The general assumption is that women have always had a lower status then men in Papua New Guinea societies. This assumption is reflected in social indicators such as inadequate health services, resulting in extremely high maternal and infant mortality rates; low life expectancy; a high incidence of HIV/AIDS; vulnerability to abuse and violence; and low literacy rates.
The political sphere is no different, but low status is reinforced by the small numbers of women in high decision-making jobs in both public and private sectors, and more especially in political leadership roles.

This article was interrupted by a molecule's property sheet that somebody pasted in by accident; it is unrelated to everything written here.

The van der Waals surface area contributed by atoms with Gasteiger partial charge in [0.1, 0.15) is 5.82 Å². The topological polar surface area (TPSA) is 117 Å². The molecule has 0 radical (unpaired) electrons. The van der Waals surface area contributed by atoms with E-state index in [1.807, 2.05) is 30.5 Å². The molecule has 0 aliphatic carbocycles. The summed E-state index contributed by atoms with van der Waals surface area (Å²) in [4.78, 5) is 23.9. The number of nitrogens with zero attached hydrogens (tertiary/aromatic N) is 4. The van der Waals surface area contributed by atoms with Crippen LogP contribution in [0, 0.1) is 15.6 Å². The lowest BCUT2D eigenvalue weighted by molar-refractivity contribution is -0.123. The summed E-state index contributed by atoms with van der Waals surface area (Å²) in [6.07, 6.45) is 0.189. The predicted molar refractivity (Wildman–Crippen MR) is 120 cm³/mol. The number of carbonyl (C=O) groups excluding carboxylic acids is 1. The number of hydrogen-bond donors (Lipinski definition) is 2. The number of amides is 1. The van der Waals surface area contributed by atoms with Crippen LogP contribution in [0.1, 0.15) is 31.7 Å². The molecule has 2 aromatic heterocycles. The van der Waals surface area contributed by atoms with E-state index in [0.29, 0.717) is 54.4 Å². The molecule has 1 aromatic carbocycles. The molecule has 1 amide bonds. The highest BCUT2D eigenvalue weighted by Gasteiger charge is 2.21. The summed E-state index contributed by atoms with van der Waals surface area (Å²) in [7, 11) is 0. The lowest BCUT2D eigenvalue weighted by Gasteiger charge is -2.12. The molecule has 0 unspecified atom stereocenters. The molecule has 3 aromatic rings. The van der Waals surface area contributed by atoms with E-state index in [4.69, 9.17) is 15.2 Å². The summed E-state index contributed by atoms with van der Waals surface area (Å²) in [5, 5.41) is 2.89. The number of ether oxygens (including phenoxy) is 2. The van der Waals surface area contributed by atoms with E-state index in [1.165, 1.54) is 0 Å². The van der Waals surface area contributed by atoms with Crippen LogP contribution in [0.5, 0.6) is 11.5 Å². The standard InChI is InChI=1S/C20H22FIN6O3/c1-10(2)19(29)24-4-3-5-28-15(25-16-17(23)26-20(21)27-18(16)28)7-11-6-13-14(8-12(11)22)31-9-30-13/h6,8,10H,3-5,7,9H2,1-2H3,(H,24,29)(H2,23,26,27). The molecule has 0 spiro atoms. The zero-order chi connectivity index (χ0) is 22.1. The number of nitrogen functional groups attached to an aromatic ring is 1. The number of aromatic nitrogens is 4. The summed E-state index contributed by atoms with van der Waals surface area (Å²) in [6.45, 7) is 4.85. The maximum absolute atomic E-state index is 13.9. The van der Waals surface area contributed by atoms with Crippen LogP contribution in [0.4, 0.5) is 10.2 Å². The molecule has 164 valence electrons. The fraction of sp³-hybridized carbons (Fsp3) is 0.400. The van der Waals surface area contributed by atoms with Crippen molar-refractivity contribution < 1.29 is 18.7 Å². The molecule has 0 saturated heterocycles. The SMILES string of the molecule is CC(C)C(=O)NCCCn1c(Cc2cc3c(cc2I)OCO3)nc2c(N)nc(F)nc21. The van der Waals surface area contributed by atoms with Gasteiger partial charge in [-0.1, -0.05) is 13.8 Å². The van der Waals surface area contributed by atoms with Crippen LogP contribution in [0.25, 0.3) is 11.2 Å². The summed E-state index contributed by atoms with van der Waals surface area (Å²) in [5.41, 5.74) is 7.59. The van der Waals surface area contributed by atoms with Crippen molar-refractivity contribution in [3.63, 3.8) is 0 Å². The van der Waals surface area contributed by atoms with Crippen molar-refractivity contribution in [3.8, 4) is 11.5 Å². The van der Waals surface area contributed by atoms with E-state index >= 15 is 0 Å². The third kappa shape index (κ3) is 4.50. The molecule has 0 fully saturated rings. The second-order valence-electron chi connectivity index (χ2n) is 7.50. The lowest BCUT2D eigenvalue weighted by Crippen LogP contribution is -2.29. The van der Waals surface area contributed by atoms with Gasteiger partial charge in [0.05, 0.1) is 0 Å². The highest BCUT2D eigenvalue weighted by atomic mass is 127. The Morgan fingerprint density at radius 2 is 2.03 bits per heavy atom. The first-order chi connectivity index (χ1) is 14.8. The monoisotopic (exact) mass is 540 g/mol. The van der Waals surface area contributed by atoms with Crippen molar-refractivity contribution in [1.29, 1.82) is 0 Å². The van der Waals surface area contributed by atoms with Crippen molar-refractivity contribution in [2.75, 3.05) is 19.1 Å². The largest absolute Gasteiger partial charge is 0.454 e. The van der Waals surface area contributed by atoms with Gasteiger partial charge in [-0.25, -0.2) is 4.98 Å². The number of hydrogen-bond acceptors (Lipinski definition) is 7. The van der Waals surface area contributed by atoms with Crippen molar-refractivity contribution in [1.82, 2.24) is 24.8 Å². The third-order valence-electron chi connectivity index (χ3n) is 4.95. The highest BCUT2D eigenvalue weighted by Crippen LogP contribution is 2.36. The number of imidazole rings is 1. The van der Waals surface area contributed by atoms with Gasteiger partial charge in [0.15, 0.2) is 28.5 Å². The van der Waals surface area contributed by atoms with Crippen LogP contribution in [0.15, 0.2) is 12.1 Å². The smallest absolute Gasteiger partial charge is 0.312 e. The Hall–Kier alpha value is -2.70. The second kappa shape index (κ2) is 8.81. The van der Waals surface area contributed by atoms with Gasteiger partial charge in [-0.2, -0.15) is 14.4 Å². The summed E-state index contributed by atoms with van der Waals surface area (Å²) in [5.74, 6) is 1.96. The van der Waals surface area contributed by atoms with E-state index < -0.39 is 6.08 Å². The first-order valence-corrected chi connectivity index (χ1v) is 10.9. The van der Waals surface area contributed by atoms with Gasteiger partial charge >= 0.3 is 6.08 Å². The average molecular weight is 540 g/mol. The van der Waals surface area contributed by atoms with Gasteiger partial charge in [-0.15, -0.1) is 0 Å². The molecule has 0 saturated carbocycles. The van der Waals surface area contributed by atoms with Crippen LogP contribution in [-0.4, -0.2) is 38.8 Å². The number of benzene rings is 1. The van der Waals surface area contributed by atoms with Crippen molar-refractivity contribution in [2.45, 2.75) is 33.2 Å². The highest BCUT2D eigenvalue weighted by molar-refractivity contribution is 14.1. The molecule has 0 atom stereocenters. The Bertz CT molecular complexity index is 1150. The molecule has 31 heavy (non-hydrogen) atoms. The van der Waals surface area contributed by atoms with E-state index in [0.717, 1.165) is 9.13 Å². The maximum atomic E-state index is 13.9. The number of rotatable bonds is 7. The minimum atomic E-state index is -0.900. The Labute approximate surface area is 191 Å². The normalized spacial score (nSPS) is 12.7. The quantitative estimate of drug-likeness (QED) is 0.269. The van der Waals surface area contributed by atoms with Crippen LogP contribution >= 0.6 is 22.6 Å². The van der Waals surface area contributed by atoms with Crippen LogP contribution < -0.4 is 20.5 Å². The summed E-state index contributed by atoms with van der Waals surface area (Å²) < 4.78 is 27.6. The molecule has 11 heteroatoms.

This chapter studies how women fared in the Ijivitari Open Electorate in Oro Province in the 2007 general election in Papua New Guinea.
It is a chapter in the book edited by R.J. May, Ray Anere, Nicole Haley and Katherine Wheen (2013), ‘Election 2007: The Shift to Limited Preferential Voting in Papua New Guinea’, ANU Press.